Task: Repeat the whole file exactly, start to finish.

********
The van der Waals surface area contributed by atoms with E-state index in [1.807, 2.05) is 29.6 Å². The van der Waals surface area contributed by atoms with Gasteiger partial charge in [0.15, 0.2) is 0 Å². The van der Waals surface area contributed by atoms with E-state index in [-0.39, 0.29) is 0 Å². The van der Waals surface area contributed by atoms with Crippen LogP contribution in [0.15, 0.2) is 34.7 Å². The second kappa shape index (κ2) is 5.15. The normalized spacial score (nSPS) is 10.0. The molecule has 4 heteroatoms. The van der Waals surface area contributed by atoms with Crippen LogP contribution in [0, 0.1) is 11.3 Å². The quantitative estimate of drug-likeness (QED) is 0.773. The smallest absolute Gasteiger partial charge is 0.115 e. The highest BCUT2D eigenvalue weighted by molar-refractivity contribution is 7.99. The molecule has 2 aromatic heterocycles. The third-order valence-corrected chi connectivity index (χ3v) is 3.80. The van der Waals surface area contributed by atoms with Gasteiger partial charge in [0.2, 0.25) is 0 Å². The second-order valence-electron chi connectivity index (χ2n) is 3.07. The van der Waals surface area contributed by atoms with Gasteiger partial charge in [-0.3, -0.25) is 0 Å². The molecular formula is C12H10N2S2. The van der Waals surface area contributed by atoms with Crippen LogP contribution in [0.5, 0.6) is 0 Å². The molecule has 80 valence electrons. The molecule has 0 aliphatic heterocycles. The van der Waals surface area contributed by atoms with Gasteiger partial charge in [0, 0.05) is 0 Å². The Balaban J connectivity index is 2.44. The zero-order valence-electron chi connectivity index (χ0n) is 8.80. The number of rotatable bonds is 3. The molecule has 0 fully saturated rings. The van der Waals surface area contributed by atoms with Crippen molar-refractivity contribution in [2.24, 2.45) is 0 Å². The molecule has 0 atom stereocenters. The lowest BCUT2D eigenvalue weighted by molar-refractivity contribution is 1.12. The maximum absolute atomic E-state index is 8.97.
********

The van der Waals surface area contributed by atoms with E-state index in [1.807, 2.05) is 29.6 Å². The van der Waals surface area contributed by atoms with Gasteiger partial charge in [0.15, 0.2) is 0 Å². The van der Waals surface area contributed by atoms with E-state index in [-0.39, 0.29) is 0 Å². The van der Waals surface area contributed by atoms with Crippen LogP contribution in [0.15, 0.2) is 34.7 Å². The second kappa shape index (κ2) is 5.15. The normalized spacial score (nSPS) is 10.0. The molecule has 4 heteroatoms. The van der Waals surface area contributed by atoms with Crippen LogP contribution in [0, 0.1) is 11.3 Å². The quantitative estimate of drug-likeness (QED) is 0.773. The smallest absolute Gasteiger partial charge is 0.115 e. The highest BCUT2D eigenvalue weighted by molar-refractivity contribution is 7.99. The molecule has 2 aromatic heterocycles. The third-order valence-corrected chi connectivity index (χ3v) is 3.80. The van der Waals surface area contributed by atoms with Gasteiger partial charge in [0.2, 0.25) is 0 Å². The second-order valence-electron chi connectivity index (χ2n) is 3.07. The van der Waals surface area contributed by atoms with Gasteiger partial charge in [-0.3, -0.25) is 0 Å². The molecular formula is C12H10N2S2. The van der Waals surface area contributed by atoms with Crippen LogP contribution in [0.5, 0.6) is 0 Å². The molecule has 80 valence electrons. The molecule has 0 aliphatic heterocycles. The van der Waals surface area contributed by atoms with Gasteiger partial charge in [0, 0.05) is 0 Å². The Balaban J connectivity index is 2.44. The zero-order valence-electron chi connectivity index (χ0n) is 8.80. The number of rotatable bonds is 3. The molecule has 0 fully saturated rings. The van der Waals surface area contributed by atoms with Crippen molar-refractivity contribution in [2.24, 2.45) is 0 Å². The molecule has 0 atom stereocenters. The lowest BCUT2D eigenvalue weighted by molar-refractivity contribution is 1.12. The maximum absolute atomic E-state index is 8.97.